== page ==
[Laura Marling, Pyramid stage]
[A view from above]
[The ribbon tower on Observation Hill]
[Storm clouds ahead]
[Pirate ship, near the unfairgrounds]
[The gooey gooey mud bath]
How do you like your eggs? I can cook them any which way on my skin. My arms are puffy from fluid retention. My skin is scrorched red and blistered, and still radiating enough heat to fry up a full English breakfast. The slighest contact of my shirt sleeves sends my nerve endings firing in pain and discomfort. This is the worse sunbrun I've had in years - yet I'm positively grinning. In fact I've just registered to do it all again in 2013. Yup, I'm in deep. I'm in love with Glastonbury.
The weather swung from extreme cold to blistering heat. The skies bucketed down with rain, tents buckled with wicked winds. Walking anywhere was a journey requiring focused effort, gritted determination, a robust level of cardiovascular endurance and a smattering of good fortune - as by day two the grounds had turned into swampy bog land. Swift footwork was the key, any momentary pause could result in your gumboots sinking into the mud. The mud had an astonishingly steely grip and you needed to be yanked free, hopefully managing to keep your feet in your boots! Yet no one complained. In facct the more outrageous the weather, the more of a laugh it was.
I was pleasantly surprised by the diversity of the punters - from toddlers, to teens, to twany twenties, thirties and well up into the seventies. I meet so many people from all over Britain - Wales, Scotland, London, Manchester, Canterbury, Brimingham - all willing to muck in for five days sans showers and decent sanitation [the enviro loos were extreme to say the least, you hoped that it was mud and rainwater smeared around the interior...]. All had a ready smile and set to return in 2013 (The festival is having a break in 2012). In fact I chatted with a bloke who was there when it flooded in 2005 - the flooding was so bad that the organisers feared a cholera outbreak and had to send divers to check if anyone had drowned in their tents - I asked if he considered leaving early 'Of course not! It was grand, the water receeded eventually and there was too much on to miss out on because of a bit of rain!'
The festival site is a bustling metropolises, the tent city houses 175,000 people and is sprawled over the undulating countryside. It is so vast that it's divided into hamlets and boroughs with place names that are so quintessentially English, that it almost sounds like a coded conversation when planning to meant someone or organise a route through the grounds - Diary ground, Hawkwell, Bushy Ground, Lower Mead, Top Webbs Ash, Lime Kiln Ground, Woodsies, Darble, Big Lickle, Whitelake meadow.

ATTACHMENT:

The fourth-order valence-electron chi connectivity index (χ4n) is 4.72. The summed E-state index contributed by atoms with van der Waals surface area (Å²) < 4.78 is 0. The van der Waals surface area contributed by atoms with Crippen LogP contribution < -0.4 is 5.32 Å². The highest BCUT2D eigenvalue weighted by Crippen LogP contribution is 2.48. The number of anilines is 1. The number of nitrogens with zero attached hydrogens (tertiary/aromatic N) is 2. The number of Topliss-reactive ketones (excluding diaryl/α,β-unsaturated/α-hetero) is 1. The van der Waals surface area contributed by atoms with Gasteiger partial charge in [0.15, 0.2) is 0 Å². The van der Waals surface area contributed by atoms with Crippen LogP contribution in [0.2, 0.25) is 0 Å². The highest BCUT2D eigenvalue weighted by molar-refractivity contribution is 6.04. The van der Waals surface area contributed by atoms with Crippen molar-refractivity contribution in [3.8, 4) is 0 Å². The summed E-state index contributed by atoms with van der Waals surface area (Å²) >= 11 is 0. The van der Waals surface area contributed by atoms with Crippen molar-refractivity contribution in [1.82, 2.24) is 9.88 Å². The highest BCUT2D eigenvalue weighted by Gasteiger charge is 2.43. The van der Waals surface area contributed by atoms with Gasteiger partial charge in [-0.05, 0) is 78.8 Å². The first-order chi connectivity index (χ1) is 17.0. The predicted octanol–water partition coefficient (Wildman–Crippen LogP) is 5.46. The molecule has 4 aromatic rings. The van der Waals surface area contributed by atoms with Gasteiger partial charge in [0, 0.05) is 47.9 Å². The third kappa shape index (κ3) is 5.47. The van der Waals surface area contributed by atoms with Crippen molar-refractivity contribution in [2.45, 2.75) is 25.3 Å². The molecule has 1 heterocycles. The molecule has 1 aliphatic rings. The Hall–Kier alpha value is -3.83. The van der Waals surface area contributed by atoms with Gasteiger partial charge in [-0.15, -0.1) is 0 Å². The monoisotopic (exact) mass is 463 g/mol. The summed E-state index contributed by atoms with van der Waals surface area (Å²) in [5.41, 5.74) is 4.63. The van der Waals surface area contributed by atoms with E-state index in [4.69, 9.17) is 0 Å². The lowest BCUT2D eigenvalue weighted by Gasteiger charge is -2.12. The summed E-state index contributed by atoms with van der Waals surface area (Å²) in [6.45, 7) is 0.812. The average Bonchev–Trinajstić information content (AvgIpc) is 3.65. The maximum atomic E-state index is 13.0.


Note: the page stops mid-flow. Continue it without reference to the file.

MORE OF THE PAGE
Then there are the mega stages and the boutique bars. There is something going on at all hours of the day - be that mediation in the Stone Circle, woodwork in the Craft field, muscle melting gravity defying circus tricks in the Big Top, Raves in Shangri-La, sweaty jazz sets in Bourbon Street, swing dancing in the 1950's diner, importune fireside gigs in Stummerville. The music was beyond anything I've ever experienced. There were so many bands and so many stages, that I managed to experience some really intimate gigs as well as some sweeping statium shows.
Day one: Brother, Summer Camp, Two Door Cinema Club, Jim Jones Revue, The Vaccines, The Wombats, Fleet Foxes, Mumford & Sons, U2
Day two: Tame Impala, The Gaslight Anthem, Jessie J, Patrick Wolf, Warpaint, Friendly Fires, White Lies, Chemical Brothers
Day three: Fisherman's Friends, The Low Anthem, Foster the People, Noisettes, Laura Marling, The Bees, Eels, Lykke Li, Kaiser Chiefs, Beyonce
I can't wait to wear my leopard print wellies once more, this time I'll make sure I'm slathered in sunscreen!